realpc seem to be really hung up on what is known and what is unknown.

And he doesn’t know shit about either, which could be why he’s so hung up.

James: you know as well as we do that if the experiment you recommended were done, you and your creationist buddies would merely say “Yes, you created life in a lab, but that doesn’t mean it could have happened naturally;” and you would go on denying every fact or observation that contradicted the stories you were spoon-fed in your home-schools. Your assertion proves your dishonesty.

James Collins says

If evolutionists want to end the arguments all they have to do is, get their brilliant heads together and assemble a ‘simple’ living cell. This should be possible, since they certainly have a very great amount of knowledge about what is inside the ‘simple’ cell.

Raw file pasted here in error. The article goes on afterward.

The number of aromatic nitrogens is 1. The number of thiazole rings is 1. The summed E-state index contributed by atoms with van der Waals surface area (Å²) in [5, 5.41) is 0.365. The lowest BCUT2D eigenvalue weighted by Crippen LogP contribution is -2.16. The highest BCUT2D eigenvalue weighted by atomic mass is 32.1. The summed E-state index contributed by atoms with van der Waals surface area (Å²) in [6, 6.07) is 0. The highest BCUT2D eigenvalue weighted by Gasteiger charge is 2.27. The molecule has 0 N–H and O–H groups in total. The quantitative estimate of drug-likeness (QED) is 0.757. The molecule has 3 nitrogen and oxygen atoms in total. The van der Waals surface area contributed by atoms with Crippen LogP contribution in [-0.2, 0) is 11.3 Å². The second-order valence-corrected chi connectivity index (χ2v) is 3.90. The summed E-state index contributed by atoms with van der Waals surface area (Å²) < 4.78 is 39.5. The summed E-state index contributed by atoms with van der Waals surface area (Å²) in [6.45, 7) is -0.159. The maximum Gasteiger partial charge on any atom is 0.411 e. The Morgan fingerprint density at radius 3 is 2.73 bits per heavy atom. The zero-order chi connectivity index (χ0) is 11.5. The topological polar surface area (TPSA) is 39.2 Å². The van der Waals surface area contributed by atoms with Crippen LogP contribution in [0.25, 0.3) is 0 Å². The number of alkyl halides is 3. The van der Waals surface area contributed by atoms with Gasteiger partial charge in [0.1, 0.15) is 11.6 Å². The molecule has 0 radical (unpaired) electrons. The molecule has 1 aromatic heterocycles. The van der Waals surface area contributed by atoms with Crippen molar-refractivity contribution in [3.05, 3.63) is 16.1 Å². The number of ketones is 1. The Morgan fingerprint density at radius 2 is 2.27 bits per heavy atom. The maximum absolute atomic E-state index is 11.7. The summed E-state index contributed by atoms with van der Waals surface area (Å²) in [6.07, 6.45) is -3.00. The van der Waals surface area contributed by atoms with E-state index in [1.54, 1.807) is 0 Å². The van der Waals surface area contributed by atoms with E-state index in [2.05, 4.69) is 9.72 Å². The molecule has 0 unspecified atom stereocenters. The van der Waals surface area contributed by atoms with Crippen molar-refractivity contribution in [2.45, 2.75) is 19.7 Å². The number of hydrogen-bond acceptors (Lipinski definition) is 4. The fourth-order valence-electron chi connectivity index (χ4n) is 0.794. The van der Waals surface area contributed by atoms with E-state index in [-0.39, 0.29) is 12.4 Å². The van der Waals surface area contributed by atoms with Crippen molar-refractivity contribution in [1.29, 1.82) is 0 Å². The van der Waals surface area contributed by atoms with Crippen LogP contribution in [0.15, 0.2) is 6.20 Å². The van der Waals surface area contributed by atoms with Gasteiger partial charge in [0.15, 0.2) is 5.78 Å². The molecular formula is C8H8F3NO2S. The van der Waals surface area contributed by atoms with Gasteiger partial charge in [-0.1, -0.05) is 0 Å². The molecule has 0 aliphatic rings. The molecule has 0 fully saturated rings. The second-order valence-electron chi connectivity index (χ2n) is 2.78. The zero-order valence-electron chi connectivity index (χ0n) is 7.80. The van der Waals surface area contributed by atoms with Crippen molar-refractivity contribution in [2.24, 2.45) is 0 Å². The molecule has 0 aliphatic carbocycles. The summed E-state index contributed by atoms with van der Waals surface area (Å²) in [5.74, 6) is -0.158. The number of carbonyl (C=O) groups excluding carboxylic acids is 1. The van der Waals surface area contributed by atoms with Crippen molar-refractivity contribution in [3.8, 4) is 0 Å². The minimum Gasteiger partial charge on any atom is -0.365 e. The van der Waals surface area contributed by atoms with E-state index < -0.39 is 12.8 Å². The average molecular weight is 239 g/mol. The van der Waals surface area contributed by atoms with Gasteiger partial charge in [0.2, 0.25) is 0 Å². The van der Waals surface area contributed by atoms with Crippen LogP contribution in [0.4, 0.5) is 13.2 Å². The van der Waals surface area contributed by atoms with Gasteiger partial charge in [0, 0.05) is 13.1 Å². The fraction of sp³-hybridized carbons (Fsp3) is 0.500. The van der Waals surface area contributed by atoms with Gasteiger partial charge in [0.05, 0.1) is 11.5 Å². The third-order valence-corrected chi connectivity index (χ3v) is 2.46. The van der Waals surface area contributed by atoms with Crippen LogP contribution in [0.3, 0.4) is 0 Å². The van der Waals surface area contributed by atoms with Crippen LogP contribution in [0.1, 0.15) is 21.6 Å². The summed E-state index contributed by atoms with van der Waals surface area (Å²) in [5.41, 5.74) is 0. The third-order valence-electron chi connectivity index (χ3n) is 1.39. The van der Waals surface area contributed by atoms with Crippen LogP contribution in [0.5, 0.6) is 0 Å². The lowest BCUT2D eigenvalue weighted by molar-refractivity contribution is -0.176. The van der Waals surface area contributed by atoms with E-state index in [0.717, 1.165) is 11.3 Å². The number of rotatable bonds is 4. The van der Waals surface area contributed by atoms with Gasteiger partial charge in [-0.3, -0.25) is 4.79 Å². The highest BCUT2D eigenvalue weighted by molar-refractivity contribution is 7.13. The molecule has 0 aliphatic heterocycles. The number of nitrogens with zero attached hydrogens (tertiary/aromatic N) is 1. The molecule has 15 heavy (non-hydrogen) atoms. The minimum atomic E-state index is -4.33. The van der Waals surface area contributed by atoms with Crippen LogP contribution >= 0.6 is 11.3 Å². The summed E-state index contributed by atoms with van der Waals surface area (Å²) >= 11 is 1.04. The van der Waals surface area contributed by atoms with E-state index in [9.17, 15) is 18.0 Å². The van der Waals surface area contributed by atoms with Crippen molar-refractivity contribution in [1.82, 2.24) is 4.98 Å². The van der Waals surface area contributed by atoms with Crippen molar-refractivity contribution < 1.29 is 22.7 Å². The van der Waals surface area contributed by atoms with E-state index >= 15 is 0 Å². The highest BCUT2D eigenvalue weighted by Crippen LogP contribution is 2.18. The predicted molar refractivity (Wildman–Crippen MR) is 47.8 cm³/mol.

No, it would not end the arguments. ID proponents would say ‘See, intelligence was required.’

Why, exactly, do you believe that all the world’s biologists (except for a handful, comparable with the number of people who think they are the reincarnation of Julius Caesar) are wrong to think that the theory of evolution is the best explanation for the origin of life? What is your alternative? What evidence do you have to support it?

I expect that in the unlikely event you respond you will show almost complete ignorance of the theory of evolution and biology.

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This page contains a single entry by Reed A. Cartwright published on April 5, 2007 3:50 AM.